Knowledge Center



Cardiac Markers: substances released into the blood when the heart is damaged or stressed; used to diagnose various cardiac conditions

Congestive Heart Failure: weakened heart processes that lead to the buildup of fluid in the lungs and surrounding body tissues

N-terminal pro b-type natriuretic peptide (NT-proBNP): peptides used to help detect, diagnose, and evaluate the severity of heart failure


Clot: a thick mass of coagulated blood

Hemoglobin: a protein of red blood cells containing iron and responsible for transporting oxygen throughout the body and returning CO2 from body tissue back to the lungs

Prothrombin Time: a protein present in blood plasma that is converted into active thrombin during the normal clotting of blood

Thromboplastin: an enzyme

Hematocrit: the ratio of red blood cells to the total volume of blood, typically measured through centrifugation


Colitis: a disease caused by the inflammation or formation of ulcers in the colon’s inner lining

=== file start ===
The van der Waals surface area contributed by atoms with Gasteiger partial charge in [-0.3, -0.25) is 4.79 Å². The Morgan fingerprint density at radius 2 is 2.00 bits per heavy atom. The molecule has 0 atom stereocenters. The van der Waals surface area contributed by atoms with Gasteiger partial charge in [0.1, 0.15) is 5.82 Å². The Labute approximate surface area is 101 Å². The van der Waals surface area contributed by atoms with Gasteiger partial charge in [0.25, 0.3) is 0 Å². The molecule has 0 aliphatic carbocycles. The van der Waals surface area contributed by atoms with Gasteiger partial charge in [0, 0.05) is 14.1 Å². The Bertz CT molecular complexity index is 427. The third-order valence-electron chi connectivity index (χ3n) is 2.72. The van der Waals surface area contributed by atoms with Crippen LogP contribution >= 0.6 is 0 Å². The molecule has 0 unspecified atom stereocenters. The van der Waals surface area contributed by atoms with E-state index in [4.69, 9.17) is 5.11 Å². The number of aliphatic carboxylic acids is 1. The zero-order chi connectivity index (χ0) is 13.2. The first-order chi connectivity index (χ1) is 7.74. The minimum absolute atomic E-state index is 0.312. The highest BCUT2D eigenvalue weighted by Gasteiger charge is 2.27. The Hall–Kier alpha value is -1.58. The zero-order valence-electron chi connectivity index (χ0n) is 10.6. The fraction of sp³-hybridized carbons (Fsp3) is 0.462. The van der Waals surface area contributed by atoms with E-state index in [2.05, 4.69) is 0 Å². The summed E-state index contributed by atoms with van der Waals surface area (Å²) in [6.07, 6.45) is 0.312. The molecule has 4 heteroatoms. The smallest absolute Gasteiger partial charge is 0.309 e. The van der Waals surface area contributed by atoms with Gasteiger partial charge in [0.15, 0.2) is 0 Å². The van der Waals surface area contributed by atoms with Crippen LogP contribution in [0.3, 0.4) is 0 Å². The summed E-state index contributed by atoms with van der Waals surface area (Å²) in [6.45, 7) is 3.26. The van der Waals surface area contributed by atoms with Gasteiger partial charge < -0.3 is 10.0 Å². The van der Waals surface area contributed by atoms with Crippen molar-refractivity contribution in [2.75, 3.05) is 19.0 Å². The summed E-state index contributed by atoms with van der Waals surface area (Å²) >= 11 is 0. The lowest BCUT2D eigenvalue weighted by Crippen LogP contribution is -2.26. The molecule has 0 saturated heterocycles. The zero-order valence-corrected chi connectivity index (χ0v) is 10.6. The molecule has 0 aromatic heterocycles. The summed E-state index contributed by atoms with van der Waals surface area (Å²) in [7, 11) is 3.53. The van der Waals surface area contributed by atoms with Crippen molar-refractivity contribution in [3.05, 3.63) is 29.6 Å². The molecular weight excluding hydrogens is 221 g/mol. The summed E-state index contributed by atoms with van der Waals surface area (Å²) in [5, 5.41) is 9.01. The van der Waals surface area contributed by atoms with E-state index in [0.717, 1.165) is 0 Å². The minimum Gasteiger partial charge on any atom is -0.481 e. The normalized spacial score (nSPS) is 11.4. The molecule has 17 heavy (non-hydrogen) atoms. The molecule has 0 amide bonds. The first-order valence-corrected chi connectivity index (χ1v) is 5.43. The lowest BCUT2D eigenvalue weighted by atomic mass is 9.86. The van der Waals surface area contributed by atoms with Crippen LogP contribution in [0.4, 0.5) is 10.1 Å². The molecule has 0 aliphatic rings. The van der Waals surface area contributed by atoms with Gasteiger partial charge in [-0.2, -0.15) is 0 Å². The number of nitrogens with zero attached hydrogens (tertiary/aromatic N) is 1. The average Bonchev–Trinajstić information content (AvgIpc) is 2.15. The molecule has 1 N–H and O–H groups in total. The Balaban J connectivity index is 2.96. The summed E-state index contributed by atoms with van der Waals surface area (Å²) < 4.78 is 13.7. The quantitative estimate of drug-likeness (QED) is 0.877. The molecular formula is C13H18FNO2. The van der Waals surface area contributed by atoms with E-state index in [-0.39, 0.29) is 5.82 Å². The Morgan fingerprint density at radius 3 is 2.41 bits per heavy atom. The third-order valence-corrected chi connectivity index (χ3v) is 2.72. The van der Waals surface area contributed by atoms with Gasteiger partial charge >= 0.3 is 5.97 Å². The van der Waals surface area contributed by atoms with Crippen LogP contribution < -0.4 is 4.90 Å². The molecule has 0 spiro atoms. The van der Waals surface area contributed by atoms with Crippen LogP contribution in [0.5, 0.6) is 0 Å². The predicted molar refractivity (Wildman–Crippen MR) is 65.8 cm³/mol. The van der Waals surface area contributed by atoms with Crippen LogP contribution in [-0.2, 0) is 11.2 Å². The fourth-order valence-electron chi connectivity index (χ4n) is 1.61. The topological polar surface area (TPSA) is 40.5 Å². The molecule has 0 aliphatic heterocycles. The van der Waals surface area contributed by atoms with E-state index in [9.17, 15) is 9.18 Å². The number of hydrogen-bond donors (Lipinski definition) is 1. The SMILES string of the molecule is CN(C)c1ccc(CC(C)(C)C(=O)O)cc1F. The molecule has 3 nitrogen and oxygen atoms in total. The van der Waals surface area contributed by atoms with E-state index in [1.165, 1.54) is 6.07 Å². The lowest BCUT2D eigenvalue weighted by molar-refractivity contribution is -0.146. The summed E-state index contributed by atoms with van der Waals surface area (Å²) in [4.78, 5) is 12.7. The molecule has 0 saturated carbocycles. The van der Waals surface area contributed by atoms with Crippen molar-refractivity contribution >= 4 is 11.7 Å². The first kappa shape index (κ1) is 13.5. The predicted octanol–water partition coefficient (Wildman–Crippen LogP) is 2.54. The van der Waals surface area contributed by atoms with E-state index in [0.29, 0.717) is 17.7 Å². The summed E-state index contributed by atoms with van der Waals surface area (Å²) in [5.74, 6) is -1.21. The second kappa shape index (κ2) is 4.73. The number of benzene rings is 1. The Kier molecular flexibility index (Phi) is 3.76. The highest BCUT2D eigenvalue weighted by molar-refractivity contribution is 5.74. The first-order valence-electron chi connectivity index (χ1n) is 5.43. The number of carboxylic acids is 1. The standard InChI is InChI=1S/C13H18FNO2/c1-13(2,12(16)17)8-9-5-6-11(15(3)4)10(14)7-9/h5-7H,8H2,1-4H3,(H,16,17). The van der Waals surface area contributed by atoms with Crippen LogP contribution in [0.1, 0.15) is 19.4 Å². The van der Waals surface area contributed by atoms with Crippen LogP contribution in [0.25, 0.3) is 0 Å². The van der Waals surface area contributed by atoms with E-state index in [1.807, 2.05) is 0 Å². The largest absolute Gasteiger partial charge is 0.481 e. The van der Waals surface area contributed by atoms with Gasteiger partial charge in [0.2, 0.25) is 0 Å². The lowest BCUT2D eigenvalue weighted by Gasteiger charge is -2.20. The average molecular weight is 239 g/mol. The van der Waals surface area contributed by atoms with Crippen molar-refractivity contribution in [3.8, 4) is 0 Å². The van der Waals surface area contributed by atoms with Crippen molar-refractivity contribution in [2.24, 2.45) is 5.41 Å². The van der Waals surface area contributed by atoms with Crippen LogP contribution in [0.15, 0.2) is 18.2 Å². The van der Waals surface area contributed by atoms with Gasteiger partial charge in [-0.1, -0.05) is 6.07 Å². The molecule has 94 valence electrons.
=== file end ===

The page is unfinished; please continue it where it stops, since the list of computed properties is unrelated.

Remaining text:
Diverticulitis: a condition developed when there is an inflammation of abnormal pouches found along the wall of the digestive tract

iFOBT (Immunological Fecal Occult Blood Test): a test that checks for hidden blood in stool

Colon Polyps: a small clump of cells that form along the lining of the colon; can become harmful over time and develop into cancer when found in later stages


Triglycerides: the main constituents of fats and oils in the blood; high levels can raise the risk of heart disease

Total Cholesterol: the total amount of cholesterol found in the blood, containing low density and high density lipoproteins

Glucose: a sugar derived from food that serves as a primary source of energy in the body


Amphetamine (AMP): a synthetic, addictive, mood-altering drug used illegally as a stimulant and legally as a drug to treat those with ADD or narcolepsy.

Barbiturate (BAR): a drug that acts a central nervous system depressant, commonly prescribed for anxiety and sleep disorders.

Benzodiazepine (BZO): a class of psychoactive drugs primarily used as tranquilizers, used commonly for the treatment.